Today, Jesus gives us a very simple example of compassion, and one which we can now doubt identify with this week, and the next several: giving someone a cup of cold water! (If you’ve seen the movie Ben Hur, the 1950’s version, I haven’t seen the new remake, you may remember when Jesus does precisely that to Judah Ben Hur, that gift gave him the strength to carry on, and how years later he remembered it as Christ went to the cross). There’s a nice simple act of compassion and hospitality! So simple, that we may indeed take it for granted, and yet one that can even be life saving in extreme circumstances (like a couple of days these last several weeks, love Missouri weather!). Water can be a real nice and needed gift on a sweltering day. A nice glass of cold water, to slake the thirst and make you feel more comfortable. And, contrary to popular belief, medical science holds that water is the most effective thirst quencher, not those things that you see advertised on TV.

An act of compassion does not have to be something outstanding, nor news worthy, it only has to be from the heart, for the sake of another. It may be as simple as holding the door for someone, or the giving of an arm lest someone stumble. True, it is the great acts which are remembered, and have stories written about, but it is also true that the simple, quiet acts of human compassion are those which bind us together as a people, and for us, as disciples of Christ. That is how we reflect Christ to the world around us, who gave us not a cup of cold water, but a baptism of water and the Holy Spirit, and the cup of his blood, shed for us, for the remission of our sins, and with that has given us the reward of eternal life. May we always reflect him, and work to transform the world to his image.
Pastor Rose

June 21 Worship Service

Our June 21 Sunday worship service is available on video through Facebook. You may view it without being a member of Facebook. This is the third Sunday with services held in the sanctuary with the congregation present since the COVID-19 restrictions started. Our social spacing seating arrangement assures minimal risk. Video is in two parts due to technical difficulties.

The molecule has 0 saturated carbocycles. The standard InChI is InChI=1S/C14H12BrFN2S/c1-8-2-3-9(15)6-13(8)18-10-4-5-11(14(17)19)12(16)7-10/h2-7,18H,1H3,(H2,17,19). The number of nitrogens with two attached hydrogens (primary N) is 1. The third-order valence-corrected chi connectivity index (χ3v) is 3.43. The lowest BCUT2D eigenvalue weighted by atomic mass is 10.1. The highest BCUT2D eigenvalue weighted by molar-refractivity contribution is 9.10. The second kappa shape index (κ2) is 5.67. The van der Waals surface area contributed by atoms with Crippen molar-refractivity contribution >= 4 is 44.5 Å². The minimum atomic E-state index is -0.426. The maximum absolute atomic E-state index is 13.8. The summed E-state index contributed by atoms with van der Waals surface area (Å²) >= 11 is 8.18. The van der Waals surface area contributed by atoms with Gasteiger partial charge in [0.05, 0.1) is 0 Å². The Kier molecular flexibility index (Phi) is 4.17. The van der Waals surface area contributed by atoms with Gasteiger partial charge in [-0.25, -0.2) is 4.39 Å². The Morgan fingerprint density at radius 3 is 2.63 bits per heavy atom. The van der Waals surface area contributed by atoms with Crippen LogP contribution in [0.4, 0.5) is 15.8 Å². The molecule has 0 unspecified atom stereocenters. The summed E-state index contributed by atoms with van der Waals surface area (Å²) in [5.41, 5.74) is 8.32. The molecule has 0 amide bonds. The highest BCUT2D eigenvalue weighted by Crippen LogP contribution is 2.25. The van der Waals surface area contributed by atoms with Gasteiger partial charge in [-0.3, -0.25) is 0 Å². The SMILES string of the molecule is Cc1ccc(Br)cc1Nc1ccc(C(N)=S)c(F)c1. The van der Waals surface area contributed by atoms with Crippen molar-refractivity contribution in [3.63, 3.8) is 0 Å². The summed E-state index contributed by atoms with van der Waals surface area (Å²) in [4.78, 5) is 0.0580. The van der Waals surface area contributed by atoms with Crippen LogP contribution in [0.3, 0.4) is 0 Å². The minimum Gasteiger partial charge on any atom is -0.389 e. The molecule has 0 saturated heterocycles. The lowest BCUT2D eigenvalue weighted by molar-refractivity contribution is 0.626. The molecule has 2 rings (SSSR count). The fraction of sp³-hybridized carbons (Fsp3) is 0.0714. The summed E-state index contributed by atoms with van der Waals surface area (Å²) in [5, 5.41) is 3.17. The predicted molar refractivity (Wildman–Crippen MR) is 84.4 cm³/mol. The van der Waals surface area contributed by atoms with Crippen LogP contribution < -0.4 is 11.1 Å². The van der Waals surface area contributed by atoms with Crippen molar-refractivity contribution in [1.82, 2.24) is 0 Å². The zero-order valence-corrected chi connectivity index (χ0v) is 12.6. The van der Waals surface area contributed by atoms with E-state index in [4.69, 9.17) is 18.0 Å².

Click on picture to view video part 1
Click on picture to view video part 2

The June 28, 9 am worship service to be held outside in the lawn behind our building with members and friends in attendance. It is scheduled to be streamed live on the DeSoto Redeemer Facebook page. We will post a direct link to the recording here as soon as it is possible after the service. There will be only one service June 28 at 9 am. On July 5, we will return to our 8 and 10:30 services in the sanctuary.

We are glad to share our worship with you. Click on “Contact Us” above to find out more about our faith family and what we believe.

June 21 Sermon
Jeremiah 20:7-13 | Psalm 69:8-11 [12-17] 18-20
Romans 6:1b-11 | Matthew 10:24-39

“Even the hairs of your head are all counted.” And, that is good news. For some people, their hairs are easier to count than others, there are fewer of them. I have noticed that it doesn’t take Mona, who cuts my hair, near as long to trim the back of my head as it used to take her. Now either she has gotten better at cutting hair, or … Still, these are comforting words. They tell us just how precious we are to God. Now, have you ever wondered if there is a particular rank or choir of angel whose sole job it is to keep track of the number of hairs on people’s heads? They have to do a recount and change their totals every time you brush your hair! And what kind of job is that anyway for an angelic being?! Of course, Jesus gives these words as words of comfort and assurance (and possibly a bit of hyperbole) to tell us that we are special to God, and that God knows us better than we ourselves. Knows things about us, that we could never understand, or just take for granted.